1887

Abstract

Persistent infection of mouse neuroblastoma NB41A3 cells with yellow fever 17D virus generates viral variants which exhibit defective cell penetration, poor cell-to-cell spread, small plaque size and reduced growth efficiency, caused by substitution of glycine for aspartic acid or glutamic acid at positions 360 and 362 in the envelope protein. These positions occur within a charge cluster, Asp-Asp-Glu, located in domain III, near its interface with domain I. To characterize further the molecular basis for the variant phenotype, a series of mutant viruses containing substitutions at position 360, 361 and 362, were studied for effects on the cell culture properties typical of the neuroblastoma-adapted variant. Most substitutions at position 360 gave rise to viruses that were very defective in cell penetration, growth efficiency and cell-to-cell spread, whereas substitution with glutamic acid yielded a virus indistinguishable from parental yellow fever 17D. Substitution with lysine was not tolerated and substitution with asparagine resulted in frequent wild-type revertants. A glycine residue was not tolerated at position 361, but substitution at 362 yielded a small plaque virus, similar to the effect of substitution at position 360. These data indicate that the yellow fever virus E protein contains a locus within domain III where a negative-charge cluster is important for optimal function of this domain in virus-cell interactions beyond the stage of virus attachment. Modelling predictions suggest that the mutations alter the local properties of the loop within domain III, and may compromise interactions of this domain with an adjacent region of domain I during conformational changes that occur in the E protein in association with virus entry.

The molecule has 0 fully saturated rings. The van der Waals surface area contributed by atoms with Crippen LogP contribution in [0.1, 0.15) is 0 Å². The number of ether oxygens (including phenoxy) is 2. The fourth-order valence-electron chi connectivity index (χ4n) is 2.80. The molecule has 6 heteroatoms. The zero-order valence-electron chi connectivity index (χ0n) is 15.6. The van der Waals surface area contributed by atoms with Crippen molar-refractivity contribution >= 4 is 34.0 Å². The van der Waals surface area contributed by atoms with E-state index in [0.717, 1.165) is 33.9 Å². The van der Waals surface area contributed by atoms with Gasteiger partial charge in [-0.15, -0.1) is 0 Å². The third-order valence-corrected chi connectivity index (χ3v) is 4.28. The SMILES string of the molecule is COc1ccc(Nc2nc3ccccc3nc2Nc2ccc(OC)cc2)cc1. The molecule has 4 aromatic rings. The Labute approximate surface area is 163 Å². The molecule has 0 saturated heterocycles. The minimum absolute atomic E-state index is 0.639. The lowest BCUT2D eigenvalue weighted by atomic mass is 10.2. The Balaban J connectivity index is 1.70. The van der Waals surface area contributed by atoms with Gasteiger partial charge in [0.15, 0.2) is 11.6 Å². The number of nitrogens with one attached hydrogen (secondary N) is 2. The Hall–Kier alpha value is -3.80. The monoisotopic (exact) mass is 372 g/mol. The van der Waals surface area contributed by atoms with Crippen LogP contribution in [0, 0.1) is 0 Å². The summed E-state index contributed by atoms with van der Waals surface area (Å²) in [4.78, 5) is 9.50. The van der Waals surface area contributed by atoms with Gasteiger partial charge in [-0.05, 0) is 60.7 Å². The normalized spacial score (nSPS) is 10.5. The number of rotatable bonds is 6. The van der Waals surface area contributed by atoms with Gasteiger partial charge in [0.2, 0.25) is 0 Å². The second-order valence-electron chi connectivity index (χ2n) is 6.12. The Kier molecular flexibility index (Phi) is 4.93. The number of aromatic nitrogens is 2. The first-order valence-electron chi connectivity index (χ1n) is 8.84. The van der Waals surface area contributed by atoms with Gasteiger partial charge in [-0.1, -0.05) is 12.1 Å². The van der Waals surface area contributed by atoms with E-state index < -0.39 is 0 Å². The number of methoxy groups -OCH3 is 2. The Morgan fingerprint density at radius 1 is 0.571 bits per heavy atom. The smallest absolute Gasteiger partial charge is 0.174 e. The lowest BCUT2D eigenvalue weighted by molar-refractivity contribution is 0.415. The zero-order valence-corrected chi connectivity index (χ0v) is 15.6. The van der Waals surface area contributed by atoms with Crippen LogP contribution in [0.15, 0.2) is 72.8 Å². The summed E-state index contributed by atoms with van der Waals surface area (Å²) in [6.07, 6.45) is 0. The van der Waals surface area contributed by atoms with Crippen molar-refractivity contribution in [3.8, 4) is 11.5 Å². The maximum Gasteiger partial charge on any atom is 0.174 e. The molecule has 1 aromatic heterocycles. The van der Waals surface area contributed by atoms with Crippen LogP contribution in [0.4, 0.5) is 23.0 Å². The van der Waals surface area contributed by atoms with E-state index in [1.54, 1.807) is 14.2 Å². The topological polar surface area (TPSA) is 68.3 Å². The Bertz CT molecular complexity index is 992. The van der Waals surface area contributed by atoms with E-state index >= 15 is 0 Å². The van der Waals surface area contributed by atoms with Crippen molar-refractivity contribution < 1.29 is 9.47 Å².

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2005-02-01
2019-12-08
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